What Are Lumens?

Lumens, typically abbreviated as lm, are units of measurement specifying the total quantity of visible light emitted by a lamp or light source. Essentially, this metric indicates how bright a light source is. 

A greater lumen count means that the light is brighter, while a lower lumen count signifies that the light is dull. The number of lumens you need has a lot to do with how the light is used. 

When purchasing a flashlight, a suitable bulb for your living room or even a camera, you should consider lumens.

What is a Lumen?

A lumen is the International Unit of luminous flux. It is the quantity of light emitted per second by a source of one candela (candlepower) in a unit solid angle of one steradian.

In layman’s terms, it is a unit of brightness. Traditionally, we measured the brightness of a light by its wattage.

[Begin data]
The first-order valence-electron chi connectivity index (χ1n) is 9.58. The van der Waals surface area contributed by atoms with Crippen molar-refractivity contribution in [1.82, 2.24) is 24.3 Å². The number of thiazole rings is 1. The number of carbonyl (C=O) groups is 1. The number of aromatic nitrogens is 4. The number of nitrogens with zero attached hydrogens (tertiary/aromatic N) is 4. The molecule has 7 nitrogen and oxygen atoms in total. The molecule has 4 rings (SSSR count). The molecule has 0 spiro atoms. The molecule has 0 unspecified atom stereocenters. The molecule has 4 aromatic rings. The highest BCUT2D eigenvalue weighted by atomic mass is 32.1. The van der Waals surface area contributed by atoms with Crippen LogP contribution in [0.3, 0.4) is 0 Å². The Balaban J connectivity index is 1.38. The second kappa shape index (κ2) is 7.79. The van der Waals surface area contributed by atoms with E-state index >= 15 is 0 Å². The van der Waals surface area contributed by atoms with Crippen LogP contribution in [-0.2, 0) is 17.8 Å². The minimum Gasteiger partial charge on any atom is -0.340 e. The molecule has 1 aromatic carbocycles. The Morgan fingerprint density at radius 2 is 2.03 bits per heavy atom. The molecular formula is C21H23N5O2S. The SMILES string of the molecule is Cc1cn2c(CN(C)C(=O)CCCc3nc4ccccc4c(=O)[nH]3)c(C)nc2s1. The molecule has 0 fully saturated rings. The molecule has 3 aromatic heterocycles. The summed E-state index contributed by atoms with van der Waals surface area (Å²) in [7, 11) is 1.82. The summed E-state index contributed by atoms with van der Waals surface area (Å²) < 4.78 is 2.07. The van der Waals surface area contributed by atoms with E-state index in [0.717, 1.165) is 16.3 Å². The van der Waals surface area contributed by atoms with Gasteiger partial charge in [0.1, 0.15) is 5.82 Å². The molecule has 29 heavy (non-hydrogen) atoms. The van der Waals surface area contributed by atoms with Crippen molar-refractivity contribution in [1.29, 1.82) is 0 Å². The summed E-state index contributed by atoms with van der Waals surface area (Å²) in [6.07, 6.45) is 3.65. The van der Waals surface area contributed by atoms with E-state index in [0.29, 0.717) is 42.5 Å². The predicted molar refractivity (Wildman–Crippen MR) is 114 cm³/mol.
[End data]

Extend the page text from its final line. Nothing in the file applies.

However, this unit was inaccurate since wattage is simply a measurement of the energy a bulb consumes when switched on at any given time. 

Lumens vs. Watts

Lumens and watts do not measure the same thing. Watts are units of measurement for how much energy a light bulb uses to produce light, whereas lumens are units of measurement for how bright a light bulb is.

With many light bulbs available today, evaluating brightness using wattage is difficult. Instead, lumens more accurately define a light bulb’s output than watts.

In the past, the number of watts indicated the brightness of an incandescent bulb. A 100W bulb would be regarded as brighter than a 60W light. 

Light bulbs using watts are being phased out due to the increase in more energy-efficient technologies. Modern gadgets are being developed to produce the same lumens while using less power.